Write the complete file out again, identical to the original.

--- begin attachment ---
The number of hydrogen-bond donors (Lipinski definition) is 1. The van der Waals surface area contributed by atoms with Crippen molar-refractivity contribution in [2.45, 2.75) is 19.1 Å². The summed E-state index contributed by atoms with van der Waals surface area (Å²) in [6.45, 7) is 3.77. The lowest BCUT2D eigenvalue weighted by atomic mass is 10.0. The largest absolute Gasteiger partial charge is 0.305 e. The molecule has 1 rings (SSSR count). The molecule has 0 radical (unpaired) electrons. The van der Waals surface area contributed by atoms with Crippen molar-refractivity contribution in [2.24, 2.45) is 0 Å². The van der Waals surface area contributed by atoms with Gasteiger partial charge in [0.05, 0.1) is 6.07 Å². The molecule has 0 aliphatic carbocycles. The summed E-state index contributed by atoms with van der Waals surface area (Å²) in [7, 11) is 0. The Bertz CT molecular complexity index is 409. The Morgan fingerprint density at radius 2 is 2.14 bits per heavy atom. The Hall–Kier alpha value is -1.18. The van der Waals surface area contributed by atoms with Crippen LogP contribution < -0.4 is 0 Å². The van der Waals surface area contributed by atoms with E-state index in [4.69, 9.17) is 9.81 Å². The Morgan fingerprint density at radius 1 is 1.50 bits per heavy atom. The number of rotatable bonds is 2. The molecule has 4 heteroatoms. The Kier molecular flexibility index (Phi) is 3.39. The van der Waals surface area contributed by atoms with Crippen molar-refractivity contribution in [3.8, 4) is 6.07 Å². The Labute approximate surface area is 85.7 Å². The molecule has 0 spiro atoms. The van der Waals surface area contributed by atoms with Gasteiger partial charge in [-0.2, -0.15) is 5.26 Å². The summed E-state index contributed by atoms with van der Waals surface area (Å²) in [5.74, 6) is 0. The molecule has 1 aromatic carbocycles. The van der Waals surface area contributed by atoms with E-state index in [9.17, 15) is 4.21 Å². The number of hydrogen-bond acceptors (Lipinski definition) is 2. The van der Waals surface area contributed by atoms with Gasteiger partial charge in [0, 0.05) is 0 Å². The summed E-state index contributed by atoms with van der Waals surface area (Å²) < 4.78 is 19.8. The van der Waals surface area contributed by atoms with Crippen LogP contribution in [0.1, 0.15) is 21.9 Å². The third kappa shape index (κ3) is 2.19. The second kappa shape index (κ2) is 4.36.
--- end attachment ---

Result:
The number of hydrogen-bond donors (Lipinski definition) is 1. The van der Waals surface area contributed by atoms with Crippen molar-refractivity contribution in [2.45, 2.75) is 19.1 Å². The summed E-state index contributed by atoms with van der Waals surface area (Å²) in [6.45, 7) is 3.77. The lowest BCUT2D eigenvalue weighted by atomic mass is 10.0. The largest absolute Gasteiger partial charge is 0.305 e. The molecule has 1 rings (SSSR count). The molecule has 0 radical (unpaired) electrons. The van der Waals surface area contributed by atoms with Crippen molar-refractivity contribution in [2.24, 2.45) is 0 Å². The van der Waals surface area contributed by atoms with Gasteiger partial charge in [0.05, 0.1) is 6.07 Å². The molecule has 0 aliphatic carbocycles. The summed E-state index contributed by atoms with van der Waals surface area (Å²) in [7, 11) is 0. The Bertz CT molecular complexity index is 409. The Morgan fingerprint density at radius 2 is 2.14 bits per heavy atom. The Hall–Kier alpha value is -1.18. The van der Waals surface area contributed by atoms with Crippen LogP contribution < -0.4 is 0 Å². The van der Waals surface area contributed by atoms with E-state index in [4.69, 9.17) is 9.81 Å². The Morgan fingerprint density at radius 1 is 1.50 bits per heavy atom. The number of rotatable bonds is 2. The molecule has 4 heteroatoms. The Kier molecular flexibility index (Phi) is 3.39. The van der Waals surface area contributed by atoms with Crippen molar-refractivity contribution in [3.8, 4) is 6.07 Å². The Labute approximate surface area is 85.7 Å². The molecule has 0 spiro atoms. The van der Waals surface area contributed by atoms with Gasteiger partial charge in [-0.2, -0.15) is 5.26 Å². The summed E-state index contributed by atoms with van der Waals surface area (Å²) in [5.74, 6) is 0. The molecule has 1 aromatic carbocycles. The van der Waals surface area contributed by atoms with E-state index in [9.17, 15) is 4.21 Å². The number of hydrogen-bond acceptors (Lipinski definition) is 2. The van der Waals surface area contributed by atoms with Gasteiger partial charge in [0, 0.05) is 0 Å². The summed E-state index contributed by atoms with van der Waals surface area (Å²) < 4.78 is 19.8. The van der Waals surface area contributed by atoms with Crippen LogP contribution in [0.1, 0.15) is 21.9 Å². The third kappa shape index (κ3) is 2.19. The second kappa shape index (κ2) is 4.36.